Technology innovation and expansion is in need of constant development by an adequate base of human capital. Major tech companies such as Facebook realize that society demands greater technological advancement, which can only come from human effort. For this reason, the Chan Zuckerberg Initiative, co-founded by Facebook’s CEO, started investing in Africa a few years ago.
The Continent has been slow to join the IT arms race, but that is starting to change as investors realize the potential of Africa’s vast pool of human capital. The demographics of the Continent make it clear that this is the world’s youngest region, and this could transform Africa into a massive source of IT talent.
Andela, a Kenyan tech firm based in Nairobi with regional offices in Kampala and Lagos, was one of the first venture capital efforts made by the Chan Zuckerberg Initiative in the region. After an initial investment round worth $24 million, a pan-African VC group has committed $40 million more to Andela, a company that specializes in recruiting the best that Africa has to offer in terms of tech talent. Andela is very proactive in its approach to securing talent; this is a company that is not afraid to invest in training at the same time it recruits individuals who can become global technology leaders at companies such as IBM and Microsoft, which have already partnered with the African firm.
Andela made headlines in 2016 as tech journalists described it as a company that is willing to pay students to learn computer science. The current focus is on software development, but there is also an intention to teach leadership skills. There is no shortage of potential talent, as previously mentioned, there are many young people in Africa, and they are eager to learn.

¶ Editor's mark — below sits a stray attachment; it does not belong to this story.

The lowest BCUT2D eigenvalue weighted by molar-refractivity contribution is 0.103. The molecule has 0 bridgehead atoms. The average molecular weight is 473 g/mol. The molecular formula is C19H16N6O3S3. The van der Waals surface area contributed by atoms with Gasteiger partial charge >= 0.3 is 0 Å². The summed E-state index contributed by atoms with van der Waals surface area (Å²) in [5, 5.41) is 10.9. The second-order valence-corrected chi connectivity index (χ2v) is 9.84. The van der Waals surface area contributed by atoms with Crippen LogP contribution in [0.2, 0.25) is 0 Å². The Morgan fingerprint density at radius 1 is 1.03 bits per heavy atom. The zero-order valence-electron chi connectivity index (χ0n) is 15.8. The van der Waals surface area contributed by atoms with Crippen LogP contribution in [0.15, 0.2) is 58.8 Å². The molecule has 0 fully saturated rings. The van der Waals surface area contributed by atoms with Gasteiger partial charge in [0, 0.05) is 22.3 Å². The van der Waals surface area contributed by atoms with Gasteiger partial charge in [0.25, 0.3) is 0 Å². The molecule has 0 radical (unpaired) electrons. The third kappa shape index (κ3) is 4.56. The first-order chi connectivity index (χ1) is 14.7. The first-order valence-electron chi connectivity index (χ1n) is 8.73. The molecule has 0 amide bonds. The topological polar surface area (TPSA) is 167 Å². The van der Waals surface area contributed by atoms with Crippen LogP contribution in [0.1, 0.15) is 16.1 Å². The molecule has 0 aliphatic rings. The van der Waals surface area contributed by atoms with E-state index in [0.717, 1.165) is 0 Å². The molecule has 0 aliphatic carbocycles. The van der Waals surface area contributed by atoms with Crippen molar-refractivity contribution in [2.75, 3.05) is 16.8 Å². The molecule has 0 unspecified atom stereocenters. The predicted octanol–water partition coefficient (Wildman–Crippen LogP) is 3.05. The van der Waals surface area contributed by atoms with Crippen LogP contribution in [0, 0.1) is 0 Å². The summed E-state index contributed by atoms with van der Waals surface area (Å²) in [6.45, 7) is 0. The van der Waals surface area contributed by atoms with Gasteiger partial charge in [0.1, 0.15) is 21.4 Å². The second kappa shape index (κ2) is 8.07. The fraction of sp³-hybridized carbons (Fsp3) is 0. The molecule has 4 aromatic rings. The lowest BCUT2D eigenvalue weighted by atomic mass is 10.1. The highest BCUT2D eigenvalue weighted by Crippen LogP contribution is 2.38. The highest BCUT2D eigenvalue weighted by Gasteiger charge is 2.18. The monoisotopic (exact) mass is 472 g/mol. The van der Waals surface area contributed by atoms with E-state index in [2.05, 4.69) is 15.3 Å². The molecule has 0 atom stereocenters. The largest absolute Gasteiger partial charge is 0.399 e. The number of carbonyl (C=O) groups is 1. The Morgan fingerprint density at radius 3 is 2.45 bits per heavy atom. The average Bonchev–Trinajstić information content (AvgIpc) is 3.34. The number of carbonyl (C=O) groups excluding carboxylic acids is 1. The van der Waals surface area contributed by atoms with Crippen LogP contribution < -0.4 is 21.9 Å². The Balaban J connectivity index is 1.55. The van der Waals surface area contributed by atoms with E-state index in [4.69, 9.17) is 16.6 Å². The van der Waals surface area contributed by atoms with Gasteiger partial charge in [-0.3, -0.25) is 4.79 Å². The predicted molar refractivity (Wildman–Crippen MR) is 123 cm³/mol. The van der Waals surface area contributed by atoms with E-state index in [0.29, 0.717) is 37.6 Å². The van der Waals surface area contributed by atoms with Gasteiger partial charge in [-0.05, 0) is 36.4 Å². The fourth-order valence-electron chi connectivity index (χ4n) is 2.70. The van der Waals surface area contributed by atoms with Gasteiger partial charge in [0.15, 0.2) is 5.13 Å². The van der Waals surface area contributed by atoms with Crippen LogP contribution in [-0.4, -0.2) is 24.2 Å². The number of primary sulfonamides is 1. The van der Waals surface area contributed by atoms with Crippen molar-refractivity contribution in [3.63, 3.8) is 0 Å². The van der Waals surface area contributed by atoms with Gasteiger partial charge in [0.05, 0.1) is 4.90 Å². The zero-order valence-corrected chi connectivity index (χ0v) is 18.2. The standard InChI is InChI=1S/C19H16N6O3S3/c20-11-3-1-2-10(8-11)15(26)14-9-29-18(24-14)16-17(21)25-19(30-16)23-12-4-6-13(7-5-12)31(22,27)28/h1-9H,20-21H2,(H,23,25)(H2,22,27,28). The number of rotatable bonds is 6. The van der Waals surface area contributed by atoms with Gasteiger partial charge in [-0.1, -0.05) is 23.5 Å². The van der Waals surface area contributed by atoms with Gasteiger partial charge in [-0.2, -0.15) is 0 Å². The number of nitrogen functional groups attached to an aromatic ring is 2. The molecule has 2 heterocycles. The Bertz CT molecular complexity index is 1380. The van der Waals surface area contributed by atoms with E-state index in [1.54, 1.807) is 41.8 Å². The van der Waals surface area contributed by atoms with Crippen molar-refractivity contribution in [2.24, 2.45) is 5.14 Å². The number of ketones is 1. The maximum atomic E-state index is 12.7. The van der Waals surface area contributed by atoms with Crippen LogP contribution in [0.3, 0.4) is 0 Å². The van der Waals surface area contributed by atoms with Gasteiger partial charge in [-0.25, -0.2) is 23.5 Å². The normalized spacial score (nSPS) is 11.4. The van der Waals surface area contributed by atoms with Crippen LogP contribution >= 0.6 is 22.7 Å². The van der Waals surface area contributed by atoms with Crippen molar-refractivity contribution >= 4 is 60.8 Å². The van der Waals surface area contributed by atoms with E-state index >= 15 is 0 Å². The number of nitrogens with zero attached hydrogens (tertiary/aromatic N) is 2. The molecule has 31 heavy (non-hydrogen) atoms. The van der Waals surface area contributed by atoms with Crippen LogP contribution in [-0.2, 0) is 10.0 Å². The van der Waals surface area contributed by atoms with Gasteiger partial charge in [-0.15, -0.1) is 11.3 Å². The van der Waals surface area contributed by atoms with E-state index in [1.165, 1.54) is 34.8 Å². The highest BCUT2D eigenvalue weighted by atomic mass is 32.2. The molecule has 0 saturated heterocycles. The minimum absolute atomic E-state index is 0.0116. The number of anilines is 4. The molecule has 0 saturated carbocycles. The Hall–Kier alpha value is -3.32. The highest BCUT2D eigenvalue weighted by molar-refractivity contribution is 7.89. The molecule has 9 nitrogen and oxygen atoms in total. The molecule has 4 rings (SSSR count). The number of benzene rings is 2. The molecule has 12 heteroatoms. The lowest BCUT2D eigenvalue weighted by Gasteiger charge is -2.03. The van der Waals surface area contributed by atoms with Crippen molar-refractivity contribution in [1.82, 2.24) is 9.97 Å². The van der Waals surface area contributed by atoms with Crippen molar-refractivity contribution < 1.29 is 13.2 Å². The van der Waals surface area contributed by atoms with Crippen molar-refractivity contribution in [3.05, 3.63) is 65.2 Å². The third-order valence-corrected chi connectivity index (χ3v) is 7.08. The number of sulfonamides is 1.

What sets Andela apart from other African companies that have been venturing into the tech world is that they are not simply teaching basic IT skills; they are serious about their commitment to prepare tech professionals. Unlike other companies that are mostly interested in serving as incubators for “unicorn” tech startups that will one day be worth millions, Andela realizes that youth unemployment is a time bomb that must be defused for the sake of creating a better future for Africa.
In South Africa, 50 percent of young people are either out of work or underemployed. In the megacity of Lagos, more than 10 million young people are looking for meaningful work, and 20 percent of them have university degrees. Andela believes that this substantial talent pool is a goldmine, and it is worth exploring the development opportunities that can be extracted.